ARCHED TREEHOUSE VILLAGE (A PLAYFUL PROTOTYPE FOR AFFORDABLE HOUSING)
Concept The design approach for ‘Tree House Forest’ is the outcome of our research in recognizing the local construction techniques, available materials, climate, site’s limitations, sustainability considerations and the saving energy usage saving and its overall cost.
Site solar analysis led us to design arches as the main geometric form for the buildings, as arches absorb most and max sun light. Solar panels are proposed for the roof of each unit. Solar panels come in wide range of colors, and taking advantage of that, we are adding colorful solar panels to add to the vitality and playfulness of the housing. Through the constant usage of solar panels we are suggesting that the cost of living in our proposed housing is substantially less considering energy is made by renewable energy sources.
Structural beauty and Efficiency
Proposed structure is a central concrete column that holds the four floors of each building. Centrality of the structure –the column- allows for maximum space in which unit, efficient space management and adaptable space usage for both families and young couples with optional future design elements for multiple or larger groups.
Flood Resistance Consideration The original inspiration for the design of these units came from referencing the form of a traditional tree house and its construction on an elevated columnar structure. Units are elevated up from the ground allowing for significant flood resistant improvement to be obtained if the structure has the first floor elevated for two meters above the ground. The proximity of the site to existing water stream encouraged us to incorporate aforementioned flood resistant consideration into our design. The gap between the earth and built space prevents penetration of moisture from earth to the building.
Materials and construction
“You say to a brick, 'What do you want, brick?' And brick says to you, 'I like an arch.' “--Luis Kahn
Concrete and brick are proposed materials for the project, as they both are local and most commonly used construction material in the region. Buildings are designed with brick arches and concrete slaps on a central concrete column.
Colors and Playfulness Units are colorful in order to bring vitality and playfulness into this affordable housing. Tenants/owners come together periodically to discuss colors and patterns for each block, and collectively decide how each person would like to paint and decorate their façade. Paint is a temporary and relatively cheap element to change according to each tenant/owner taste, and it adds a lot of character and vibrancy to the complex.
Construction cost Construction cost for ‘Tree House Forest’ is significantly lower than traditional housing, as the structure is simple -- central column with 3m of cantilever on each side—with concrete slab and brick arches, which are traditional materials in the region, and simple to build. Sales units for each individual unit is independent and can easily be calculated. Sales cost per standard unit house can be controlled to be lower than project budget to maintain affordability and allow for future ownership by factory workers.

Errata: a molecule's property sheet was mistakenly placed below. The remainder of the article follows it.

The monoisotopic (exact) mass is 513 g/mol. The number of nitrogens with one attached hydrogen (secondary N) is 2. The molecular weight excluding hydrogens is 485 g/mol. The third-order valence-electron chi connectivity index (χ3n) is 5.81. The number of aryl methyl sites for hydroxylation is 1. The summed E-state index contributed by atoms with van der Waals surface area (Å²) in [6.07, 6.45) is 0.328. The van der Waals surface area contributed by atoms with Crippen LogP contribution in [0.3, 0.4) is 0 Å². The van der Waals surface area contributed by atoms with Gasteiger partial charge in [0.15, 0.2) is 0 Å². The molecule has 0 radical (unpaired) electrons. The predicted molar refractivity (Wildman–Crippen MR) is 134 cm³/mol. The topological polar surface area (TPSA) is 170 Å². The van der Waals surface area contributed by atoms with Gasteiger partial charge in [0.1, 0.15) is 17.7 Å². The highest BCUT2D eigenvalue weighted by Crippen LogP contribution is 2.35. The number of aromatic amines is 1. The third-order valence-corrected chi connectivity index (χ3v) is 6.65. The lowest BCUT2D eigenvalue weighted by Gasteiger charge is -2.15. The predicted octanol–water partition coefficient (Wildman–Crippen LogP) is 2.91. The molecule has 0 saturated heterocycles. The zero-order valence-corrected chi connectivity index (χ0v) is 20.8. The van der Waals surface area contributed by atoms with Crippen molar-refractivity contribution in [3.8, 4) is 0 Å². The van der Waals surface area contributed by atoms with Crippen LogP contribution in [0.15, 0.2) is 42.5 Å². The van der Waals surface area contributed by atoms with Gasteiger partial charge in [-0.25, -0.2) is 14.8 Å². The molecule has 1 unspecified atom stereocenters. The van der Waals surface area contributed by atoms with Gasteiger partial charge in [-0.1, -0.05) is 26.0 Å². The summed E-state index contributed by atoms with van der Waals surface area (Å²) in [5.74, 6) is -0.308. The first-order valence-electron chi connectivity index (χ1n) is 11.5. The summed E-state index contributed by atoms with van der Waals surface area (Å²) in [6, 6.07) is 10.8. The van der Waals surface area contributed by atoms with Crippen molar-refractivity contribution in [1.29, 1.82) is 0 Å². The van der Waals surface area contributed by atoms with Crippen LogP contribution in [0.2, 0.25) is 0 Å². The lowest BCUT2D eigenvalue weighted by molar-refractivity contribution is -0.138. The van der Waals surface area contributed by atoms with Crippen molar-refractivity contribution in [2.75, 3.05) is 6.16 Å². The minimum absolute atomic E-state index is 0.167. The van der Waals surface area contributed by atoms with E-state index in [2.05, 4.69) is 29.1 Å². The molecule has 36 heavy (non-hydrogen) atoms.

PUBLIC OPEN/GREEN SPACE Angels of linear housings relative to each other is designed to maximize the amount of open space in between buildings, and create inviting areas on the ground level for residents to walk to their units. More than just housing this project becomes an urban hub and would build a future for workers and their families in Cambodia.
Units Privacy Rotation of units provides privacy for each them. Instead of a tradition housing models in which windows open towards each other, in this design we are rotating units in a way that allows for each family to have privacy.
Buildings Porosity, Ventilation and Natural light Instead of creating solid walls of buildings and units that would block wind and any sort of air circulation, we are proposing open corridors in front and in between units to bring porosity into the scheme for wind circulation and ventilation, which is heavily needed in the tropical climate in Cambodia. Providing enough ventilation for each unit has been one of the main goals of our design. It will indeed improve the quality of life of the intended residents. Open corridor also provide a lot of natural light for each unit, as well as easy access to outside in case of fire.
Central Open Passageway A central passageway is designed to connect all buildings, as well as providing a pleasant walkway with seating, water features and green space incorporated. Supporting facilities, which meet the basic needs of residents, such as children’s daycare, shops, and public/green space are located at the entry of this ramp/passageway.
Company: Qastic Lab Design Team: Ngoun Tiv, Mahdi Alibakhshian, Mohamad Momenabadi, Niknaz Aftahi, Ning Yi Structure: Nast Enterprise Corporation Client: Building trust International